First new antibiotic in 30 years discovered in major breakthrough

Jan 22, 2015

Photo: Alamy

By Sarah Knapton

The first new antibiotic to be discovered in nearly 30 years has been hailed as a ‘paradigm shift’ in the fight against the growing resistance to drugs.

Teixobactin has been found to treat many common bacterial infections such as tuberculosis, septicaemia and C. diff, and could be available within five years.

But more importantly it could pave the way for a new generation of antibiotics because of the way it was discovered.

Scientists have always believed that the soil was teeming with new and potent antibiotics because bacteria have developed novel ways to fight off other microbes.

But 99 per cent of microbes will not grow in laboratory conditions leaving researchers frustrated that they could not get to the life-saving natural drugs.

Now a team from Northeastern University in Boston, Massachusetts, have discovered a way of using an electronic chip to grow the microbes in the soil and then isolate their antibiotic chemical compounds.

Read the full article by clicking the name of the source located below.

20 comments on “First new antibiotic in 30 years discovered in major breakthrough

  • Yay!!! indeed, however it is apparently effective only against gram positive bacteria, which does of course include a lot of the very nasty infectious bacteria, including tubercolosis.

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  • I don’t think most people appreciate just how close we a coming to going back to a phase where anti-biotics just don’t work and exactly what that means. Often it meant amputation of the infected limb or removal of large amounts of bowel (depending on the nature of the infection). Let’s hope people this time around can be made to see the benefit and true cost of anti-biotic, no farmer for example should be allowed to administer antibiotics to cattle unless the individual animal has an infection. Unfortunately people may just come to the conclusion that ‘scientists will find a way’ indeed they have, this time and at what cost?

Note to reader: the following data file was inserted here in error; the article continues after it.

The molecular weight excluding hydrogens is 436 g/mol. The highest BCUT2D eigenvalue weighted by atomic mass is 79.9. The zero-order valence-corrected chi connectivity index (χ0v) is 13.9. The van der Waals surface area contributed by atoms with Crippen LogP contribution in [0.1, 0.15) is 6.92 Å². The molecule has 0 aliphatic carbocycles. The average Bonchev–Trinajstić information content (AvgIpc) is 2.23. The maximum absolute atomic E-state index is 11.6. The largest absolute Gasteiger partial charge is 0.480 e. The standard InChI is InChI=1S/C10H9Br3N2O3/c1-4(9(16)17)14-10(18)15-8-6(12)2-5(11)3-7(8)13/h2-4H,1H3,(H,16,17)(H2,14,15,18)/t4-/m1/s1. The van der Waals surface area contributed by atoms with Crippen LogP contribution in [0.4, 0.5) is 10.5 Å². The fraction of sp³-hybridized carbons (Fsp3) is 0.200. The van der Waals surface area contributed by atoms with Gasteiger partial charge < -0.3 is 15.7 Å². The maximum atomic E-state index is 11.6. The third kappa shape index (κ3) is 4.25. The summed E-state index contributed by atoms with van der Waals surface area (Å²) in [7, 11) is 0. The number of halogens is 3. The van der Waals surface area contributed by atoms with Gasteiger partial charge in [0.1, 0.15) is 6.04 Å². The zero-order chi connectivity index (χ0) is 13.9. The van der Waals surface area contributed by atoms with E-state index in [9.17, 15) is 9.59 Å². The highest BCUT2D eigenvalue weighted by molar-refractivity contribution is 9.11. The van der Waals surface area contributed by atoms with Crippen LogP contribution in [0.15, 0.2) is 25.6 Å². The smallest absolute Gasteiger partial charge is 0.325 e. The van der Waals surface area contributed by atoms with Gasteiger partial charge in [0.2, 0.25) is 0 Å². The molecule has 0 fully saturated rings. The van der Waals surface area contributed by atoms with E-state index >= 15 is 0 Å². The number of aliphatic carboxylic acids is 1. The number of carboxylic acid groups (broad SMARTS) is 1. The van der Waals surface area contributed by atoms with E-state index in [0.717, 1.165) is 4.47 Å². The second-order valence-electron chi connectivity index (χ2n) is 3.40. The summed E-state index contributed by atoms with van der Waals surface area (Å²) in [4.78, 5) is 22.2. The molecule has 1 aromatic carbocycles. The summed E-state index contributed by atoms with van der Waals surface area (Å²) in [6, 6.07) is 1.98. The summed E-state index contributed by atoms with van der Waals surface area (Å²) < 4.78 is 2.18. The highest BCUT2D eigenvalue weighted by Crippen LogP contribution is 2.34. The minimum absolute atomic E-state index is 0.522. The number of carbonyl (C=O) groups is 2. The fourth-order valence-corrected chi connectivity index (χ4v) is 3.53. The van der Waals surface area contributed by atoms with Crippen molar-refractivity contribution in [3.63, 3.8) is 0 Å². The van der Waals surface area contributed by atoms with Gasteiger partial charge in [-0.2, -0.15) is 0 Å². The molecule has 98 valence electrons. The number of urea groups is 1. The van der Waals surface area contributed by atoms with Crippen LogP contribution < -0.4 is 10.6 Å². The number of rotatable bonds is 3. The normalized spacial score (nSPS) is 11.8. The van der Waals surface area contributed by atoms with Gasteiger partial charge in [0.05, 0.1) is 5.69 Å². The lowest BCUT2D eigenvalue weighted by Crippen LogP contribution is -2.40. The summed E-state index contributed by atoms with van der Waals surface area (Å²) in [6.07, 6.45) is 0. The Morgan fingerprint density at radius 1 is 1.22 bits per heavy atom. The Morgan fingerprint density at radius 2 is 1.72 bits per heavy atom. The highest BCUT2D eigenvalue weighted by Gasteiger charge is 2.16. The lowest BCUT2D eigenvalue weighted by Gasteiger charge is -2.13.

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  • This is wonderful news. We are going to have to guard this Teixobactin carefully to make sure it is not overused or improperly used so the bugs become immune to it. We ruined so many other drugs by overprescribing and patients stopping treatment too early. About all we have left in vancomycin which requires an IV.

    The article did not explain why growing bacteria is so difficult. What is it about soil that is so hard to reproduce in the lab. How do electronic chips do it?

    I looked for a while as if big pharma was not interested at all in antibiotics. They were not profitable enough. I hope this discovery excites investors.

    This should bring on a whole new wave of drugs.

    The next generation after that will come by analysing the molecular structures and habits of the bacteria and constructing very specific drugs to interfere, maybe even constructed for a particular patient with a particular strain to avoid triggering allergies.

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  • In the first report that I read on this, because of the manner in which it works, it was considered highly unlikely that gram positive bacteria would in fact be able to mutate in any way that would diminish its effectiveness.

    Which does not of course negate your general point, considering that at the moment something like 80% of anti-biotics manufactured in the US of A, are fed to livestock.

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  • In light of the fact that Fleming warned against over use of his serendipitous discovery from the very start, I decided to let my xmas/new year gastroenteritis treat run its course, but after two weeks it became apparent that it wasn’t going to clear up by itself, it was going to have to be cleared up.

    So, having lost a stone from what had been my ideal weight, I presented to my GP again, and after a cursory examination, and without a word being spoken, a course of antibiotics was prescribed.

    But even at that late stage, it wasn’t possible to say for certain that the infection was not viral.

    However, only a couple of hours after having taken the first of a ten dose course of antibiotic tablets the effect was swift and dramatic.

    So all the indicators suggest that the infection was bacterial and not viral.

    But of course my antibodies may have finally got their act together.

    It’s impossible to tell.

    What I do know is that I’ve never asked for antibiotics and my doctor would never employ them other than as a last resort.

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  • 8